Following this incident, Greg suffered from anxiety, depression and flashbacks. He was too traumatized to return to work. Diagnosed with PTSD, he collected temporary total benefits under workers comp for what Pennsylvania calls a “psychic” injury. (It is worth noting that in 1981 Greg’s brother was stabbed to death in a robbery, an incident for which Greg received no counseling or support.)
Abnormal Justice
Greg’s employer appealed the WCJ ruling. A split panel of judges (4-3) reversed the finding of compensability on the basis that armed robberies were a “normal” working condition – and only “abnormal” working conditions lead to compensability for PTSD/”psychic” injuries. That’s a very interesting notion, indeed.
In its reversal, the appeals court noted that robberies were quite common among the Liquor Control Board stores: in the five county area, there were 99 robberies since 2002, an average of one a month. In addition, employees were acutely aware of the risks. They received a written pamphlet entitled “Things you should know about armed robbery.” Greg had read the booklet and received training related to it. In fact, he followed the employer’s written protocol to the letter, thereby avoiding bodily harm to himself and his co-worker.
The appeals court is saying that armed robberies should come as no surprise to liquor board employees. They have been forewarned. And in the view of a majority of the judges, forewarned is foreclosed: there can be no compensability for a psychic injury as a result of normal working conditions. (Had Greg been shot, however, he would have had a compensable injury.)
OSHA to the Rescue?
The appeals court states that having a gun pressed to the back of the head is a “normal” working condition. If this is indeed true, then the employer has put employees in a workplace that is fraught with risk. This is something employers are not allowed to do.
Here is OSHA’s General Duty Clause:

“Each employer shall furnish to each of his employees employment and a place of employment which are free from recognized hazards that are causing or are likely to cause death or serious physical harm to his employees.”

If the court is correct, if armed robberies are a “normal” working condition, then the employer has failed to eliminate an unacceptable risk. By leaving unarmed employees in high risk areas, they are out of compliance with OSHA standards. Given their knowledge of the likelihood of robberies, they should place armed guards in each store, particularly in evening hours. Their failure to protect employees from an all-too-routine hazard is unacceptable and may be grounds for lawsuits.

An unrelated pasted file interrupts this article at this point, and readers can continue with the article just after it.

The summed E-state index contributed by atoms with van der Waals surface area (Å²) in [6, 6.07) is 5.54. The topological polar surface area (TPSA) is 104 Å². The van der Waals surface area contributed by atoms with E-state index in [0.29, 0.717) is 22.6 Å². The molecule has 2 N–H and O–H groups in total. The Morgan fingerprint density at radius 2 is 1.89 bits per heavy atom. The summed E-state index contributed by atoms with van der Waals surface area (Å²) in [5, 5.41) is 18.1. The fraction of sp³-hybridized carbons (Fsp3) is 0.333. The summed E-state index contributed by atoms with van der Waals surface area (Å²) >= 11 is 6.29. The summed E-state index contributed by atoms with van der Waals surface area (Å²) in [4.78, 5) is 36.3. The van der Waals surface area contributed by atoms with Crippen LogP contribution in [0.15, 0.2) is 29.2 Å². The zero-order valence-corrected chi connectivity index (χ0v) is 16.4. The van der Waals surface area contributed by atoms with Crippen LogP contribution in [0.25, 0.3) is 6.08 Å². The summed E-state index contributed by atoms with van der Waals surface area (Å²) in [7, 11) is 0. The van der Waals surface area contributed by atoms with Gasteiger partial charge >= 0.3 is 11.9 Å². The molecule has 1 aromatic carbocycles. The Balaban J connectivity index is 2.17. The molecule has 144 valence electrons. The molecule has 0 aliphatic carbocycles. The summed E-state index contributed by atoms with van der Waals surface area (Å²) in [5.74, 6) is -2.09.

This case is wending its way toward the PA Supreme Court, where the arguments of the dissenting judges, led by Renee Cohn Jubelirer, are likely to prevail. Greg will probably qualify once again for workers comp. Yes, he received training in violence; he was well aware of the risks in his job; he even handled the situation with exemplary composure. But there is nothing normal about having a gun pressed into the back of your head, unless you are an actor taping a cop show for cable TV.

Attention Shoppers: Walmart is Expanding Health Care options for Workers

Monday, October 24th, 2005

The Insider has tracked the impact of Walmart, the nation’s largest retailer, with considerable interest. We have no idea what happens to employees who file workers compensation claims, but we would guess that the company is ferociously aggressive in applying claims management/denial techniques. As with many employers, the company’s workers comp problems are compounded by the fact that more than half of their employees lack health insurance. That is about to change.
The Good News
We read in today’s New York Times (registration required) that Walmart is significantly expanding the health insurance options for its workers. The good news concerning the company’s new health insurance plan is its cost. This is a relatively inexpensive plan — as low as $11 month for individual coverage, $37 for a single parent and $67 for families. Individuals could visit a doctor three times before paying a deductible, an arrangement aimed at encouraging workers to seek preventive care. In the past, workers have had to pay a deductible before their insurance kicked in.
The Squeeze